Quex house, gardens and Powell-Cotton Museum announces two-year general public closure

Changing times at Powell Cotton Museum

Quex Park house, gardens and Powell-Cotton Museum in Birchington will be shut to the public, other than through organised events and programmes, for the next two years.

In a statement on the Powell Cotton Museum, Quex House and Gardens website it says Trustees will spend that time implementing the museum decolonisation strategy; redesigning and developing the education and outreach programme, delivering a  ‘Colonial Critters’ project and creating a programme of public engagement – digital and physical, including public events.

There will also be essential remedial and restorative work carried out at the museum building, Quex House and Quex Gardens.

A statement says: “Throughout this exciting period of change we have taken the difficult decision that the museum, house and gardens will not be open for public visits other than through organised events and programmes.

“These will all be advertised on our website and through social media, allowing audiences to continue to connect with our collections – physically, virtually and through outreach.

“Engaging with our visitors, both near and far, remains extremely important to us and we will be exploring different ways to do this, allowing us to adapt to change during the COVID-19 pandemic, in an exciting and positive way. Continuous lifelong learning for all will be at the heart of all we do.

“During the ‘Reimagining’ project there will still be collections access for visiting researchers and educational groups. Felicity’s Café will continue to be open for business as usual and weddings and events at Quex will still be running, with all weddings going ahead as planned (COVID-19 restrictions dependent).

“We understand that not visiting this summer will be disappointing for some of our visitors, however we believe that this is the right moment to begin our new journey of discovery as we reimagine the museum, house and gardens.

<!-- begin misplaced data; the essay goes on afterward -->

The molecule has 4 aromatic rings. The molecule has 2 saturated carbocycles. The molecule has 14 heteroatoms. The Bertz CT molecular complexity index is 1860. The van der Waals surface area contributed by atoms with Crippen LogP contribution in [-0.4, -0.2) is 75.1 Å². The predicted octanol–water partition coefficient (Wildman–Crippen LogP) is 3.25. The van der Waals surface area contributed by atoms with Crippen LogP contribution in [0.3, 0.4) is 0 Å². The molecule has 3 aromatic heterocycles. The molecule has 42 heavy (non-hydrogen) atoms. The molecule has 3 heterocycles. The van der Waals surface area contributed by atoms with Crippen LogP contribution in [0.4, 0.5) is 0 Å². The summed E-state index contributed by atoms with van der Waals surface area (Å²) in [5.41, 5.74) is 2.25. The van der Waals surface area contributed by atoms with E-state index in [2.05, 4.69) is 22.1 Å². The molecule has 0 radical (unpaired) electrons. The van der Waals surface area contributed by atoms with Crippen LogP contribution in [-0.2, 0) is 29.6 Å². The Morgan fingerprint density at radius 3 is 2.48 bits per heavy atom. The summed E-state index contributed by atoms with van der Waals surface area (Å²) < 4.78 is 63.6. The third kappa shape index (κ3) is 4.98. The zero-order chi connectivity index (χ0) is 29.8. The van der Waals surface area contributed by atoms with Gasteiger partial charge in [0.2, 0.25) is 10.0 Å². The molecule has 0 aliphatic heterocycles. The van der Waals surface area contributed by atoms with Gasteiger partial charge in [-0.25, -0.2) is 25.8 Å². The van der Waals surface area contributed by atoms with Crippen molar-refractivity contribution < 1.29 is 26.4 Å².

“We hope that our visitors will join us on our new path.  We are excited about our ‘Reimagining’ programme and we are committed to ensuring we deliver on the promise to make the museum welcoming and accessible to all.”

Trustees say Quex members will receive a letter about the plans in the coming days. Staff have been in consultation with redundancy or zero hours understood to have been offered.

A Powell-Cotton Museum spokesperson said: ““We are currently consulting on potential new working arrangements for a number of our staff.  We understand that this will be a difficult time for many of them but we need to consider measures that will enable us to reimagine the museum and deliver new projects.  This is an exciting two year project and one that we are not entering into lightly.”

7 Comments

  1. As the Quex collection is one of exploration and discovery, I am disappointed because the museum has grasped greedily at the (in this case) unnecessary epithet “colonial” and aspire to “decolonialise” the contents.
    There are many ways to improve the display and interpretation of objects collected overseas (apart from returning them with an apologetic note), without unnecessary soul searching, and something I would have thought was easily within the skillset of the current staff and consultants.
    There is no evidence that Major Powell Cotton and his family treated their bearers and guides badly on their trips abroad; Christopher, in particular, seems to have got on well with individuals. Nobody pretends they weren’t employees, any more than the servants at home in Quex House were.
    I feel that Quex are pointlessly trying to win a uniformed organisation’s badge for earnestness.

  2. Quex is such a beautiful space and its gardens are so refreshing; so it is sad but understandable; that they are closing for 2 years. It seems that the Turner and Quex are becoming more exclusive. I cant help feeling disappointed. It’s not about us all being ‘equal’; but in these times the opportunity to be somewhere with a bigger sky is precious.

  3. I think a bigger sky will still be available to us over the next few years at Quex Park.
    But I think the inside displays may become LESS exclusive. Unless we are white people with colonial attitudes,a pith helmet and an elephant gun,and patronising attitudes to the “native porters”.
    Beyond being white(but who knows,really!!??) I don’t meet any of the other criteria so I look forward to the new Quex Park.

  4. If the new curation foregrounds aspects of the collection not previously considered then the revision will have value. The whole lineage of the Powell Cotton family it is to be remembered has contributed to what we see today on the site.

  5. History can not be changed and if everything related to history is taken away, how is any future generations going to learn from what happened and be educated,in best pactice now and for the future.

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